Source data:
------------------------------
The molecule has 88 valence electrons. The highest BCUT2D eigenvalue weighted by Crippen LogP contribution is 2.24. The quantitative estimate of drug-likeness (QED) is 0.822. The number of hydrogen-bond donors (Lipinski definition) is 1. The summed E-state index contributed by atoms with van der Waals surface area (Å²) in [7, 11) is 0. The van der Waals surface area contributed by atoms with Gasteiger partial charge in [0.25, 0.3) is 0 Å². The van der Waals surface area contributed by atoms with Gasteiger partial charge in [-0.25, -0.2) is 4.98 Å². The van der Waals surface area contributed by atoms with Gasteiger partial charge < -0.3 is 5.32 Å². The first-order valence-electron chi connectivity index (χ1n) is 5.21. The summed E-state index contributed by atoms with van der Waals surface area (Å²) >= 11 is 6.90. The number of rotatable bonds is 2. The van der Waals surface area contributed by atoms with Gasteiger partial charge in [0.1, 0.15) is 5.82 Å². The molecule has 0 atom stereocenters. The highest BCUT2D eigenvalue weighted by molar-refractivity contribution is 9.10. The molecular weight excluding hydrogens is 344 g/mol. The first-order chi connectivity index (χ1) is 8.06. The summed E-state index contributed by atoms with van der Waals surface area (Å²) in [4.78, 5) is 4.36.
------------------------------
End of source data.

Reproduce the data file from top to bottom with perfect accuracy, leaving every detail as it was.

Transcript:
The molecule has 88 valence electrons. The highest BCUT2D eigenvalue weighted by Crippen LogP contribution is 2.24. The quantitative estimate of drug-likeness (QED) is 0.822. The number of hydrogen-bond donors (Lipinski definition) is 1. The summed E-state index contributed by atoms with van der Waals surface area (Å²) in [7, 11) is 0. The van der Waals surface area contributed by atoms with Gasteiger partial charge in [0.25, 0.3) is 0 Å². The van der Waals surface area contributed by atoms with Gasteiger partial charge in [-0.25, -0.2) is 4.98 Å². The van der Waals surface area contributed by atoms with Gasteiger partial charge < -0.3 is 5.32 Å². The first-order valence-electron chi connectivity index (χ1n) is 5.21. The summed E-state index contributed by atoms with van der Waals surface area (Å²) >= 11 is 6.90. The number of rotatable bonds is 2. The van der Waals surface area contributed by atoms with Gasteiger partial charge in [0.1, 0.15) is 5.82 Å². The molecule has 0 atom stereocenters. The highest BCUT2D eigenvalue weighted by molar-refractivity contribution is 9.10. The molecular weight excluding hydrogens is 344 g/mol. The first-order chi connectivity index (χ1) is 8.06. The summed E-state index contributed by atoms with van der Waals surface area (Å²) in [4.78, 5) is 4.36.